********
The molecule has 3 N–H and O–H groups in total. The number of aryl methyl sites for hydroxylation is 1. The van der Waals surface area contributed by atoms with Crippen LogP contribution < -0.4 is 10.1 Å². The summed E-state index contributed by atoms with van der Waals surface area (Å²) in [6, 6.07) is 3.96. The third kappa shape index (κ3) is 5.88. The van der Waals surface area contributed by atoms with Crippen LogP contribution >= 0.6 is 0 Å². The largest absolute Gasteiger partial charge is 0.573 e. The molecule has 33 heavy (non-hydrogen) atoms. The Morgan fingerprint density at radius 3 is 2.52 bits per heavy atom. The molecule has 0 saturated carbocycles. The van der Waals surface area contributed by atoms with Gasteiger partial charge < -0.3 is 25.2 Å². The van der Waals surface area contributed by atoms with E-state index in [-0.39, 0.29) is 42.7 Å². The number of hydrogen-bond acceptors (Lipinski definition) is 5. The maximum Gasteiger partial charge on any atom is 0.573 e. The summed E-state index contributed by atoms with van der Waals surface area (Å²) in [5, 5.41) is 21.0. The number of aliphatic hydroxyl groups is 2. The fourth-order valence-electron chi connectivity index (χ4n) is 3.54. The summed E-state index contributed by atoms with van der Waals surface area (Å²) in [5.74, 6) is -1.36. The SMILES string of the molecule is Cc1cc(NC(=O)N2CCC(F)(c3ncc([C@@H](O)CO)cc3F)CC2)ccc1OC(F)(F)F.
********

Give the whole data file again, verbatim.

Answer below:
The molecule has 3 N–H and O–H groups in total. The number of aryl methyl sites for hydroxylation is 1. The van der Waals surface area contributed by atoms with Crippen LogP contribution < -0.4 is 10.1 Å². The summed E-state index contributed by atoms with van der Waals surface area (Å²) in [6, 6.07) is 3.96. The third kappa shape index (κ3) is 5.88. The van der Waals surface area contributed by atoms with Crippen LogP contribution >= 0.6 is 0 Å². The largest absolute Gasteiger partial charge is 0.573 e. The molecule has 33 heavy (non-hydrogen) atoms. The Morgan fingerprint density at radius 3 is 2.52 bits per heavy atom. The molecule has 0 saturated carbocycles. The van der Waals surface area contributed by atoms with Gasteiger partial charge < -0.3 is 25.2 Å². The van der Waals surface area contributed by atoms with E-state index in [-0.39, 0.29) is 42.7 Å². The number of hydrogen-bond acceptors (Lipinski definition) is 5. The maximum Gasteiger partial charge on any atom is 0.573 e. The summed E-state index contributed by atoms with van der Waals surface area (Å²) in [5, 5.41) is 21.0. The number of aliphatic hydroxyl groups is 2. The fourth-order valence-electron chi connectivity index (χ4n) is 3.54. The summed E-state index contributed by atoms with van der Waals surface area (Å²) in [5.74, 6) is -1.36. The SMILES string of the molecule is Cc1cc(NC(=O)N2CCC(F)(c3ncc([C@@H](O)CO)cc3F)CC2)ccc1OC(F)(F)F.